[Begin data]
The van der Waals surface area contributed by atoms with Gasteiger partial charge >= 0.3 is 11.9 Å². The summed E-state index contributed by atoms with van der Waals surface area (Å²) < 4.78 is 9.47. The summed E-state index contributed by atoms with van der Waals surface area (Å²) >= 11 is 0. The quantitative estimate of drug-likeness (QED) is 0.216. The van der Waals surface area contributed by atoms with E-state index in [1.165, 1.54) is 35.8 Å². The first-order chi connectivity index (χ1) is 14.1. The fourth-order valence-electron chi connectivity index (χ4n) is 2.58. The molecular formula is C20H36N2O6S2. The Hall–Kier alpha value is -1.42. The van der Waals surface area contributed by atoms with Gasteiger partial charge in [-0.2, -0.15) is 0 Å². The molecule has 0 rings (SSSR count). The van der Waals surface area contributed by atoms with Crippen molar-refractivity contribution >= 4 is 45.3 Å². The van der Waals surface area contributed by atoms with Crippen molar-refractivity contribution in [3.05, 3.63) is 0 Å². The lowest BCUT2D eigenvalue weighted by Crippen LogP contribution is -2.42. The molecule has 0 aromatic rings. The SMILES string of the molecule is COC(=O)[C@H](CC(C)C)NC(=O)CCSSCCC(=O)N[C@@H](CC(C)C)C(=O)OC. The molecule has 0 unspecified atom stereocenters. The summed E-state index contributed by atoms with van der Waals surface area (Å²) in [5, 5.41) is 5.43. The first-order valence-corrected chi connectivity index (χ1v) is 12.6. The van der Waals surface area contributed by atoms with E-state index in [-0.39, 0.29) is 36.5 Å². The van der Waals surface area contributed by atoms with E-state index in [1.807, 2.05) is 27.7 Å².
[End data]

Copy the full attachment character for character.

The van der Waals surface area contributed by atoms with Gasteiger partial charge >= 0.3 is 11.9 Å². The summed E-state index contributed by atoms with van der Waals surface area (Å²) < 4.78 is 9.47. The summed E-state index contributed by atoms with van der Waals surface area (Å²) >= 11 is 0. The quantitative estimate of drug-likeness (QED) is 0.216. The van der Waals surface area contributed by atoms with E-state index in [1.165, 1.54) is 35.8 Å². The first-order chi connectivity index (χ1) is 14.1. The fourth-order valence-electron chi connectivity index (χ4n) is 2.58. The molecular formula is C20H36N2O6S2. The Hall–Kier alpha value is -1.42. The van der Waals surface area contributed by atoms with Gasteiger partial charge in [-0.2, -0.15) is 0 Å². The molecule has 0 rings (SSSR count). The van der Waals surface area contributed by atoms with Crippen molar-refractivity contribution >= 4 is 45.3 Å². The van der Waals surface area contributed by atoms with Crippen molar-refractivity contribution in [3.05, 3.63) is 0 Å². The lowest BCUT2D eigenvalue weighted by Crippen LogP contribution is -2.42. The molecule has 0 aromatic rings. The SMILES string of the molecule is COC(=O)[C@H](CC(C)C)NC(=O)CCSSCCC(=O)N[C@@H](CC(C)C)C(=O)OC. The molecule has 0 unspecified atom stereocenters. The summed E-state index contributed by atoms with van der Waals surface area (Å²) in [5, 5.41) is 5.43. The first-order valence-corrected chi connectivity index (χ1v) is 12.6. The van der Waals surface area contributed by atoms with E-state index in [-0.39, 0.29) is 36.5 Å². The van der Waals surface area contributed by atoms with E-state index in [1.807, 2.05) is 27.7 Å².